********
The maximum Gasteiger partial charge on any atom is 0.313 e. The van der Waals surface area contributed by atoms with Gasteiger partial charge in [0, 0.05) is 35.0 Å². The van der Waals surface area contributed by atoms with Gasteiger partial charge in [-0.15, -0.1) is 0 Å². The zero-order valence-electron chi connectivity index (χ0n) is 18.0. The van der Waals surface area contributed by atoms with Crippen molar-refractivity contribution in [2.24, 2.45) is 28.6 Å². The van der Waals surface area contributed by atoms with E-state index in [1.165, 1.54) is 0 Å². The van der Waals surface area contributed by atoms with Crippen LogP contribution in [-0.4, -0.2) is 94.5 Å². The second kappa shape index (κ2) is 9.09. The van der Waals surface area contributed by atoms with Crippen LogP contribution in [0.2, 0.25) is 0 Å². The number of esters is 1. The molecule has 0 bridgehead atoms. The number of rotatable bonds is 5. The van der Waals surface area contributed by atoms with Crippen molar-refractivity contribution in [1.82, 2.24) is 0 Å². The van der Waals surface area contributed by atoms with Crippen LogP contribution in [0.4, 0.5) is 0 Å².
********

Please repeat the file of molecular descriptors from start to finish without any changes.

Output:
The maximum Gasteiger partial charge on any atom is 0.313 e. The van der Waals surface area contributed by atoms with Gasteiger partial charge in [0, 0.05) is 35.0 Å². The van der Waals surface area contributed by atoms with Gasteiger partial charge in [-0.15, -0.1) is 0 Å². The zero-order valence-electron chi connectivity index (χ0n) is 18.0. The van der Waals surface area contributed by atoms with Crippen molar-refractivity contribution in [2.24, 2.45) is 28.6 Å². The van der Waals surface area contributed by atoms with E-state index in [1.165, 1.54) is 0 Å². The van der Waals surface area contributed by atoms with Crippen LogP contribution in [-0.4, -0.2) is 94.5 Å². The second kappa shape index (κ2) is 9.09. The van der Waals surface area contributed by atoms with Crippen LogP contribution in [0.2, 0.25) is 0 Å². The number of esters is 1. The molecule has 0 bridgehead atoms. The number of rotatable bonds is 5. The van der Waals surface area contributed by atoms with Crippen molar-refractivity contribution in [1.82, 2.24) is 0 Å². The van der Waals surface area contributed by atoms with Crippen LogP contribution in [0.4, 0.5) is 0 Å².